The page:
Well, we are in a sort of primary limbo until February 28...
Santorum appears to have coalesced as the "anti-Romney" since his wins in the MN, MO, and CO earlier in the month. He is leading in national GOP polls. This is somewhat meaningless as national polls do not produce the 1,144 delegates necessary to capture the nomination, but does confirm the trend that the majority of the Republican electorate is looking to a tangible Romney alternative.
Much more relevant - Michigan polling shows Santorum with a small, but significant lead. As one of Mitt's home states a loss here would be truly crippling. Romney's main argument for the nomination has been the issue of electability in November. But losing in a state where he should cruise in coupled with national polling showing him now losing to President Obama by a 48-42 margin may well cause a massive rethink among both the GOP electorate and party elders.
How can Romney's campaign be in such serious trouble after having such an advantage on paper? He has party backing, money, a nationwide organization, and is a Washington Outsider. But evidently he still isn’t cutting the mustard.
Romney has long had the backing of the Republican Party establishment in terms of donations, organization, and endorsements. Much of this was based upon Romney spending the last several years building this base of support. In an ordinary year, the Republican Party establishment usually backs a moderate and "electable" candidate, eschewing the insurgent challenger. I would point to the McCain, Bush (both of them), and Dole nominations. I would also include the 1976 Ford nomination over Reagan in this capacity as well. Traditionally, safe candidates such as Romney have at least an even shot at winning in November. Had the economy not fallen apart in the fall of 2008, McCain would have had a shot to make it a close race. Recall the polling had him and Obama virtually tied until the markets crashed in September of that year.
Insurgent candidacies (Buchannan in 92 and 96 and Newt in 2012) are typically frowned upon by traditional Republican primary electorate. But in 2012 the establishment candidate has proven himself unable to motivate any real passion among a very passionate (in a "red meat" conservative sense) electorate. The 2012 Republican voter is certainly more conservative and committed than in previous elections and simply is not happy with Romney and his perceived heresies - healthcare reform in Massachusetts, flip-flopping on key issues, a detached and non-personal campaign style, and a failure to ignite any sense of enthusiasm.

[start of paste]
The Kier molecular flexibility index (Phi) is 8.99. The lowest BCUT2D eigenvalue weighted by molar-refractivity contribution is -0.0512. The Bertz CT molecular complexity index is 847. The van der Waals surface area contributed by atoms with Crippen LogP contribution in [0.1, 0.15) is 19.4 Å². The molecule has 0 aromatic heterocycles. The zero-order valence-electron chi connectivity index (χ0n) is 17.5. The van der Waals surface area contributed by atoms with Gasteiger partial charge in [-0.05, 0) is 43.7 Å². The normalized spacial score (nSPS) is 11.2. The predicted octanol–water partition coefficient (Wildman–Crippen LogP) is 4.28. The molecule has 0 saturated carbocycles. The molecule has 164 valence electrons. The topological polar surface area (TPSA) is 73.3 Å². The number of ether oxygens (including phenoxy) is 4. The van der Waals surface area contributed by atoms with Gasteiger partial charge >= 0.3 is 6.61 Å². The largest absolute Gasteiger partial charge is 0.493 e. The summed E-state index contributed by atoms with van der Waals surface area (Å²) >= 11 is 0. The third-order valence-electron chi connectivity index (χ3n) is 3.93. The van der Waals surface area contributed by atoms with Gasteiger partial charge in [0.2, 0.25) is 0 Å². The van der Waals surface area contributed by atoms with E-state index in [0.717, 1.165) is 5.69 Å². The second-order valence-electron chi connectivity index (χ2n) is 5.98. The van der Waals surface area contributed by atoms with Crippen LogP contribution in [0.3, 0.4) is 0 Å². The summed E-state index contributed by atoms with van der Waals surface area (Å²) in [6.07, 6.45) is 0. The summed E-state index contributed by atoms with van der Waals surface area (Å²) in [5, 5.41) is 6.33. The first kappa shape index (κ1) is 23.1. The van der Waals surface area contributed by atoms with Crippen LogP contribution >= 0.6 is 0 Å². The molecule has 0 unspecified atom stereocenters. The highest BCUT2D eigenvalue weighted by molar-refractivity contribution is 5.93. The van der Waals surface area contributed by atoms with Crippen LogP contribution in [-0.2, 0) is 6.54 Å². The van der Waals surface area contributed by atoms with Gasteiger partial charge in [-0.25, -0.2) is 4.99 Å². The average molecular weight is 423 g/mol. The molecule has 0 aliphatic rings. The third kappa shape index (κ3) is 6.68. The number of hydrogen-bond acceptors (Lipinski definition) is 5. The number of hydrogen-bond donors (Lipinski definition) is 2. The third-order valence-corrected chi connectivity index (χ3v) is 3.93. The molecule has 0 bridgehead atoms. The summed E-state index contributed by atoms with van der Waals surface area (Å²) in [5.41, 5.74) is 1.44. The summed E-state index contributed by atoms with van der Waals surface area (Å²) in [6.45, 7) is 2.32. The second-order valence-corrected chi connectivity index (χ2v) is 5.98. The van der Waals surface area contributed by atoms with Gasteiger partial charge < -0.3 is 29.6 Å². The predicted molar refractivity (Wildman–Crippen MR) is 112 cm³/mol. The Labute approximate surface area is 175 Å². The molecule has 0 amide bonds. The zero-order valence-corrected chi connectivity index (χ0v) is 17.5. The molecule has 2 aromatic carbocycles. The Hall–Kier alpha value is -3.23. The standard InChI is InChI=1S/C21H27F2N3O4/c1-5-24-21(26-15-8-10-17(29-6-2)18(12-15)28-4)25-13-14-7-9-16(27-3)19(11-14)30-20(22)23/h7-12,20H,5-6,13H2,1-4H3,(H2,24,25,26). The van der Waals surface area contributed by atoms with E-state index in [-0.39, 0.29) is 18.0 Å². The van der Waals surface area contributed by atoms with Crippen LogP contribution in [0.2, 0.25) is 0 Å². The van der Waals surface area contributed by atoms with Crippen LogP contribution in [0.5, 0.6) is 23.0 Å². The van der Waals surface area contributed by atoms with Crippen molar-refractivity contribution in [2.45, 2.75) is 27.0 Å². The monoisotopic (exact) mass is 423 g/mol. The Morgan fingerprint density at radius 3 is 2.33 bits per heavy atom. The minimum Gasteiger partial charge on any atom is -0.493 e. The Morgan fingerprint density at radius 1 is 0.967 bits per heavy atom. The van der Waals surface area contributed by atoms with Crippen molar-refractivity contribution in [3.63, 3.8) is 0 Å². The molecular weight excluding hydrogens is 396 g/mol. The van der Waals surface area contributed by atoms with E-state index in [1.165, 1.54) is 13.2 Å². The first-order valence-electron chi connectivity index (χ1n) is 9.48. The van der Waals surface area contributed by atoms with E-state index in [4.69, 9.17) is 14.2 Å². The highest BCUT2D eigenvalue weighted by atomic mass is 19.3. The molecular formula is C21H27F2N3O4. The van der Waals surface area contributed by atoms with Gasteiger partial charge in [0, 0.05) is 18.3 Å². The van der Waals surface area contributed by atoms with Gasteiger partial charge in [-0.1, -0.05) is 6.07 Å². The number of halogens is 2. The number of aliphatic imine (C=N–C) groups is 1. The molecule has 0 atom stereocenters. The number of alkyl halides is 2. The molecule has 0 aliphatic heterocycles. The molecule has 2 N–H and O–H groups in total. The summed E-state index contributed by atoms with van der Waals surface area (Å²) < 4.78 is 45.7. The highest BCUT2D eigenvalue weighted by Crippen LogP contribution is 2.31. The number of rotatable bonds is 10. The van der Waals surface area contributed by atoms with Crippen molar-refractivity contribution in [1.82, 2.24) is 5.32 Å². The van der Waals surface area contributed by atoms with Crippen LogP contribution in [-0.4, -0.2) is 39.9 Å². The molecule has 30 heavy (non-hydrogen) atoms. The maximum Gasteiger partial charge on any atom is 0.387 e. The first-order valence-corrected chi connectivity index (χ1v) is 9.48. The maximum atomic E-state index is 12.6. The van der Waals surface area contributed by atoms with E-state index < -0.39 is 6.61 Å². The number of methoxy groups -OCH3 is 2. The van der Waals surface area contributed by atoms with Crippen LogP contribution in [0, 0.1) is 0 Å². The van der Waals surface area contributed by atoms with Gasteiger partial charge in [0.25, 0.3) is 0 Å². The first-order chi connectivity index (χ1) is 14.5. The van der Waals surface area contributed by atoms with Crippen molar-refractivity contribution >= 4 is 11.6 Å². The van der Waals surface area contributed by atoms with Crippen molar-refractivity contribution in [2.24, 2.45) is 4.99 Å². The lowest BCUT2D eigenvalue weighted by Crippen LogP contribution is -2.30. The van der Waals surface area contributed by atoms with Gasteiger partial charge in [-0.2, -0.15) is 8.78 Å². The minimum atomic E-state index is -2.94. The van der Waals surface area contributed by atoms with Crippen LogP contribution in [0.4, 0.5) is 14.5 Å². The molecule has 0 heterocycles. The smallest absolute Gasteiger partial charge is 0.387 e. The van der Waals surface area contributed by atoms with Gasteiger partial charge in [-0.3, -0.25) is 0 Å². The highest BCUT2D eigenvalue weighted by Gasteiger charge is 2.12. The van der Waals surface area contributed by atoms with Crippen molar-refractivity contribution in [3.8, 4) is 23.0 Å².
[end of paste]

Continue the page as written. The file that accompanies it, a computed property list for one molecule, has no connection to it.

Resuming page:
Ronald Reagan was arguably the last national candidate to ignite real enthusiasm among the base and the resurgent Republican right wing is desperately searching for a new candidate to inspire them. So far, none of the 2012 contenders have been that candidate and ironically, this unable to coalesce has benefitted Romney up to now. With a split vote capturing a quarter to a third is enough to win over the long haul. But that split electorate may be coming to an end.
This year has been truly remarkable in that we have seen the rise and fall of Bachman, Perry, Cain, and Newt. Now it is Santorum’s turn as the last man standing. He is the real deal in terms of conservative values and philosophy. As I have said before, his stances on social issues are likely to cripple his candidacy in November. But as a primary candidate he has the advantages of being an acceptable alternative to Romney (with Newt’s apparent demise) and Santorum has presented himself well to the GOP electorate for the most part. If Gingrich leaves the race before Super Tuesday on March 6 and makes it effectively a two man race it will undoubtedly benefit Santorum.
What happens in Michigan and beyond will be the proof if he has the stuff to go the distance.
Next post - brokered convention? Unlikely, but possible...